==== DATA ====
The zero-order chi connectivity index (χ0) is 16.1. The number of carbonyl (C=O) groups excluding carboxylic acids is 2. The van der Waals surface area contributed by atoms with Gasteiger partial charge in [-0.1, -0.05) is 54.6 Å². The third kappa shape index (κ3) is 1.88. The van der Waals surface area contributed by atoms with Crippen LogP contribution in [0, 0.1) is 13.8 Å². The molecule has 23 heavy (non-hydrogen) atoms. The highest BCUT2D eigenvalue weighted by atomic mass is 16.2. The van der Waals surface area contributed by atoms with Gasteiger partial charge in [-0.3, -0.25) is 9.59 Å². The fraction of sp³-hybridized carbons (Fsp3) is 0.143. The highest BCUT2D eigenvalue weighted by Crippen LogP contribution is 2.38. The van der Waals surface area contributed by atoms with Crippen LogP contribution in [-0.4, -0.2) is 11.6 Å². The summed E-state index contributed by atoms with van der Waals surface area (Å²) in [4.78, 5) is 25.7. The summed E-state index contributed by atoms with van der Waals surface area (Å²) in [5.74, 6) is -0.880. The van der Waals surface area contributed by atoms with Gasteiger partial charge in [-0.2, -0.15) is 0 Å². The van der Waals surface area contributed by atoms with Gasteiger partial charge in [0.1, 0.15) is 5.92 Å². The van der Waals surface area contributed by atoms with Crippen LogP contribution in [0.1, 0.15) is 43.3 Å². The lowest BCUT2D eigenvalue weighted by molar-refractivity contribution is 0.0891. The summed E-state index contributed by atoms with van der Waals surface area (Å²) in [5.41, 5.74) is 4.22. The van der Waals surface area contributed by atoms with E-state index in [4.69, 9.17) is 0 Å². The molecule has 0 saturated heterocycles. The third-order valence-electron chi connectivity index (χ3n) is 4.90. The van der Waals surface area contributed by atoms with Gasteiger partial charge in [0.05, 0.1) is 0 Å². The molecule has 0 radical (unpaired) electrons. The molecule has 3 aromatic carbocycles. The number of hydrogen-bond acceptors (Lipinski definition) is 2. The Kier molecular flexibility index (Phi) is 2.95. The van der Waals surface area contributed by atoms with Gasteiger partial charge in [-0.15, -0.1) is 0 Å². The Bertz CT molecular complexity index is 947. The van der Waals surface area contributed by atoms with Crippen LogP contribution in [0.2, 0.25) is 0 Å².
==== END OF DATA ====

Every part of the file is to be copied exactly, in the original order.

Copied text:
The zero-order chi connectivity index (χ0) is 16.1. The number of carbonyl (C=O) groups excluding carboxylic acids is 2. The van der Waals surface area contributed by atoms with Gasteiger partial charge in [-0.1, -0.05) is 54.6 Å². The third kappa shape index (κ3) is 1.88. The van der Waals surface area contributed by atoms with Crippen LogP contribution in [0, 0.1) is 13.8 Å². The molecule has 23 heavy (non-hydrogen) atoms. The highest BCUT2D eigenvalue weighted by atomic mass is 16.2. The van der Waals surface area contributed by atoms with Gasteiger partial charge in [-0.3, -0.25) is 9.59 Å². The fraction of sp³-hybridized carbons (Fsp3) is 0.143. The highest BCUT2D eigenvalue weighted by Crippen LogP contribution is 2.38. The van der Waals surface area contributed by atoms with Crippen LogP contribution in [-0.4, -0.2) is 11.6 Å². The summed E-state index contributed by atoms with van der Waals surface area (Å²) in [4.78, 5) is 25.7. The summed E-state index contributed by atoms with van der Waals surface area (Å²) in [5.74, 6) is -0.880. The van der Waals surface area contributed by atoms with Gasteiger partial charge in [-0.2, -0.15) is 0 Å². The van der Waals surface area contributed by atoms with Gasteiger partial charge in [0.1, 0.15) is 5.92 Å². The van der Waals surface area contributed by atoms with Crippen LogP contribution in [0.1, 0.15) is 43.3 Å². The lowest BCUT2D eigenvalue weighted by molar-refractivity contribution is 0.0891. The summed E-state index contributed by atoms with van der Waals surface area (Å²) in [5.41, 5.74) is 4.22. The van der Waals surface area contributed by atoms with E-state index in [4.69, 9.17) is 0 Å². The molecule has 0 saturated heterocycles. The third-order valence-electron chi connectivity index (χ3n) is 4.90. The van der Waals surface area contributed by atoms with Gasteiger partial charge in [0.05, 0.1) is 0 Å². The molecule has 0 radical (unpaired) electrons. The molecule has 3 aromatic carbocycles. The number of hydrogen-bond acceptors (Lipinski definition) is 2. The Kier molecular flexibility index (Phi) is 2.95. The van der Waals surface area contributed by atoms with Gasteiger partial charge in [-0.15, -0.1) is 0 Å². The Bertz CT molecular complexity index is 947. The van der Waals surface area contributed by atoms with Crippen LogP contribution in [0.2, 0.25) is 0 Å².